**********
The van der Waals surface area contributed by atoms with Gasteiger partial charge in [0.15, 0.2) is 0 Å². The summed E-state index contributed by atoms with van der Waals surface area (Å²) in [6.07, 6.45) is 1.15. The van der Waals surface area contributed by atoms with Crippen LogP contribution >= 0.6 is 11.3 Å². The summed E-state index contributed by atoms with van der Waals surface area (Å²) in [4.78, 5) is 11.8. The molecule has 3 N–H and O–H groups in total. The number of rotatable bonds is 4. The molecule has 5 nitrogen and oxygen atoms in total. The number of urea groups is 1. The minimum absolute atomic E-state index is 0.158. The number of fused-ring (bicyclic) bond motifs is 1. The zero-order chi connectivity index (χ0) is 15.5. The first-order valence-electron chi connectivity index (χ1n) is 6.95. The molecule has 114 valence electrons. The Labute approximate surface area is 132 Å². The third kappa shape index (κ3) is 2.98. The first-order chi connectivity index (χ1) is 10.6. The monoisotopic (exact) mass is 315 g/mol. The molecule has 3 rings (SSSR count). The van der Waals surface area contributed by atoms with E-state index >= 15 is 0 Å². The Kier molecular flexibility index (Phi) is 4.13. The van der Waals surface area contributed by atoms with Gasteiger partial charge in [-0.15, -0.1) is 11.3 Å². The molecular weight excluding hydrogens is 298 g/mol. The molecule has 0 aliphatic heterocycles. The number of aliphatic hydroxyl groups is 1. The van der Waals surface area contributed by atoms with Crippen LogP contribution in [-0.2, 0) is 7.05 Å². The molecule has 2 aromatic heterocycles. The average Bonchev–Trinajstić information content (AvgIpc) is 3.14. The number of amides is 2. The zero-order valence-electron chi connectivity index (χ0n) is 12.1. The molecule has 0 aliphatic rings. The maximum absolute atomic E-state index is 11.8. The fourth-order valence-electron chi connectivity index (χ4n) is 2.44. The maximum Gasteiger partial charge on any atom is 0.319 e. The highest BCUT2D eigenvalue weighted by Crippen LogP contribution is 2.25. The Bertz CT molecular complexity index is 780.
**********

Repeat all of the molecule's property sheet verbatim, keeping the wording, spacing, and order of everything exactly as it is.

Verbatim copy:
The van der Waals surface area contributed by atoms with Gasteiger partial charge in [0.15, 0.2) is 0 Å². The summed E-state index contributed by atoms with van der Waals surface area (Å²) in [6.07, 6.45) is 1.15. The van der Waals surface area contributed by atoms with Crippen LogP contribution >= 0.6 is 11.3 Å². The summed E-state index contributed by atoms with van der Waals surface area (Å²) in [4.78, 5) is 11.8. The molecule has 3 N–H and O–H groups in total. The number of rotatable bonds is 4. The molecule has 5 nitrogen and oxygen atoms in total. The number of urea groups is 1. The minimum absolute atomic E-state index is 0.158. The number of fused-ring (bicyclic) bond motifs is 1. The zero-order chi connectivity index (χ0) is 15.5. The first-order valence-electron chi connectivity index (χ1n) is 6.95. The molecule has 114 valence electrons. The Labute approximate surface area is 132 Å². The third kappa shape index (κ3) is 2.98. The first-order chi connectivity index (χ1) is 10.6. The monoisotopic (exact) mass is 315 g/mol. The molecule has 3 rings (SSSR count). The van der Waals surface area contributed by atoms with E-state index >= 15 is 0 Å². The Kier molecular flexibility index (Phi) is 4.13. The van der Waals surface area contributed by atoms with Gasteiger partial charge in [-0.15, -0.1) is 11.3 Å². The molecular weight excluding hydrogens is 298 g/mol. The molecule has 0 aliphatic heterocycles. The number of aliphatic hydroxyl groups is 1. The van der Waals surface area contributed by atoms with Crippen LogP contribution in [-0.2, 0) is 7.05 Å². The molecule has 2 aromatic heterocycles. The average Bonchev–Trinajstić information content (AvgIpc) is 3.14. The number of amides is 2. The zero-order valence-electron chi connectivity index (χ0n) is 12.1. The molecule has 0 aliphatic rings. The maximum absolute atomic E-state index is 11.8. The fourth-order valence-electron chi connectivity index (χ4n) is 2.44. The maximum Gasteiger partial charge on any atom is 0.319 e. The highest BCUT2D eigenvalue weighted by Crippen LogP contribution is 2.25. The Bertz CT molecular complexity index is 780.